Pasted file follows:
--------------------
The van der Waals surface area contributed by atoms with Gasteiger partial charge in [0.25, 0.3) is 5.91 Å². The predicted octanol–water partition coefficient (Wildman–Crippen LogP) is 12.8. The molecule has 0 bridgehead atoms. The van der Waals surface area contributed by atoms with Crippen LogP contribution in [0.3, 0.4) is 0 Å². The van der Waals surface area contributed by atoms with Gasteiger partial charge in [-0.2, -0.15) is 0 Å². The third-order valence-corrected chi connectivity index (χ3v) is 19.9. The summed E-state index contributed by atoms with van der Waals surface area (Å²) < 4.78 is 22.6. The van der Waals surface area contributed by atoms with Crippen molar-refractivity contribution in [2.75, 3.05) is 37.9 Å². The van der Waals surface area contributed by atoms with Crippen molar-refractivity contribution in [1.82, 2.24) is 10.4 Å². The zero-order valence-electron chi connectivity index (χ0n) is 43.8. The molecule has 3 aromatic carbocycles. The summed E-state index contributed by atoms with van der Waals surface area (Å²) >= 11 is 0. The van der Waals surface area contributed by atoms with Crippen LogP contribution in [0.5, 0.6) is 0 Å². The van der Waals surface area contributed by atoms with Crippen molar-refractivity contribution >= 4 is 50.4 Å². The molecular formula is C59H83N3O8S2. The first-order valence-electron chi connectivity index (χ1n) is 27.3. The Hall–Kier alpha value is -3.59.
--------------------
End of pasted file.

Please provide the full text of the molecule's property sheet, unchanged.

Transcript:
The van der Waals surface area contributed by atoms with Gasteiger partial charge in [0.25, 0.3) is 5.91 Å². The predicted octanol–water partition coefficient (Wildman–Crippen LogP) is 12.8. The molecule has 0 bridgehead atoms. The van der Waals surface area contributed by atoms with Crippen LogP contribution in [0.3, 0.4) is 0 Å². The van der Waals surface area contributed by atoms with Gasteiger partial charge in [-0.2, -0.15) is 0 Å². The third-order valence-corrected chi connectivity index (χ3v) is 19.9. The summed E-state index contributed by atoms with van der Waals surface area (Å²) < 4.78 is 22.6. The van der Waals surface area contributed by atoms with Crippen molar-refractivity contribution in [2.75, 3.05) is 37.9 Å². The van der Waals surface area contributed by atoms with Crippen molar-refractivity contribution in [1.82, 2.24) is 10.4 Å². The zero-order valence-electron chi connectivity index (χ0n) is 43.8. The molecule has 3 aromatic carbocycles. The summed E-state index contributed by atoms with van der Waals surface area (Å²) >= 11 is 0. The van der Waals surface area contributed by atoms with Crippen LogP contribution in [0.5, 0.6) is 0 Å². The van der Waals surface area contributed by atoms with Crippen molar-refractivity contribution >= 4 is 50.4 Å². The molecular formula is C59H83N3O8S2. The first-order valence-electron chi connectivity index (χ1n) is 27.3. The Hall–Kier alpha value is -3.59.